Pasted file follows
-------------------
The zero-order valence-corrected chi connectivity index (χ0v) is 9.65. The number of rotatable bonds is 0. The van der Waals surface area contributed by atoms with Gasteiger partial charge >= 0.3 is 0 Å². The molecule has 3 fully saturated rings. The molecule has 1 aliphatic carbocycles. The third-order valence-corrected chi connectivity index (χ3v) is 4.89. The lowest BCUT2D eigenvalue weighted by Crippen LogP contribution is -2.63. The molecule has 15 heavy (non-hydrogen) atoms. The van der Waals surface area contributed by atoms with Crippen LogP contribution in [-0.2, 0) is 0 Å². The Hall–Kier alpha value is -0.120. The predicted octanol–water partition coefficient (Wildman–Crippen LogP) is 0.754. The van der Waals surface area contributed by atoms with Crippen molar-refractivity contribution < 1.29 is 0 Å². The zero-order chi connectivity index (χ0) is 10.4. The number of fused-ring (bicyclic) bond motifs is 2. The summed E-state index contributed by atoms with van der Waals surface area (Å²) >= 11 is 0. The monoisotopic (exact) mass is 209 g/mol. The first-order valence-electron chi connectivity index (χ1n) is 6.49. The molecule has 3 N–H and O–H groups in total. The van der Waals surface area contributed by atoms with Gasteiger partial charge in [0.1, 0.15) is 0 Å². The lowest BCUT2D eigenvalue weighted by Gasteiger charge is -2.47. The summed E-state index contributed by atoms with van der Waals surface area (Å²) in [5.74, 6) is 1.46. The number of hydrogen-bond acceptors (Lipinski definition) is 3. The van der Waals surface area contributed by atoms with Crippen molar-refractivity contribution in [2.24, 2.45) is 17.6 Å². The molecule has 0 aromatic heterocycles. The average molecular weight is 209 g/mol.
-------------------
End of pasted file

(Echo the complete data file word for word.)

The zero-order valence-corrected chi connectivity index (χ0v) is 9.65. The number of rotatable bonds is 0. The van der Waals surface area contributed by atoms with Gasteiger partial charge >= 0.3 is 0 Å². The molecule has 3 fully saturated rings. The molecule has 1 aliphatic carbocycles. The third-order valence-corrected chi connectivity index (χ3v) is 4.89. The lowest BCUT2D eigenvalue weighted by Crippen LogP contribution is -2.63. The molecule has 15 heavy (non-hydrogen) atoms. The van der Waals surface area contributed by atoms with Crippen LogP contribution in [-0.2, 0) is 0 Å². The Hall–Kier alpha value is -0.120. The predicted octanol–water partition coefficient (Wildman–Crippen LogP) is 0.754. The van der Waals surface area contributed by atoms with Crippen molar-refractivity contribution < 1.29 is 0 Å². The zero-order chi connectivity index (χ0) is 10.4. The number of fused-ring (bicyclic) bond motifs is 2. The summed E-state index contributed by atoms with van der Waals surface area (Å²) >= 11 is 0. The monoisotopic (exact) mass is 209 g/mol. The first-order valence-electron chi connectivity index (χ1n) is 6.49. The molecule has 3 N–H and O–H groups in total. The van der Waals surface area contributed by atoms with Gasteiger partial charge in [0.1, 0.15) is 0 Å². The lowest BCUT2D eigenvalue weighted by Gasteiger charge is -2.47. The summed E-state index contributed by atoms with van der Waals surface area (Å²) in [5.74, 6) is 1.46. The number of hydrogen-bond acceptors (Lipinski definition) is 3. The van der Waals surface area contributed by atoms with Crippen molar-refractivity contribution in [2.24, 2.45) is 17.6 Å². The molecule has 0 aromatic heterocycles. The average molecular weight is 209 g/mol.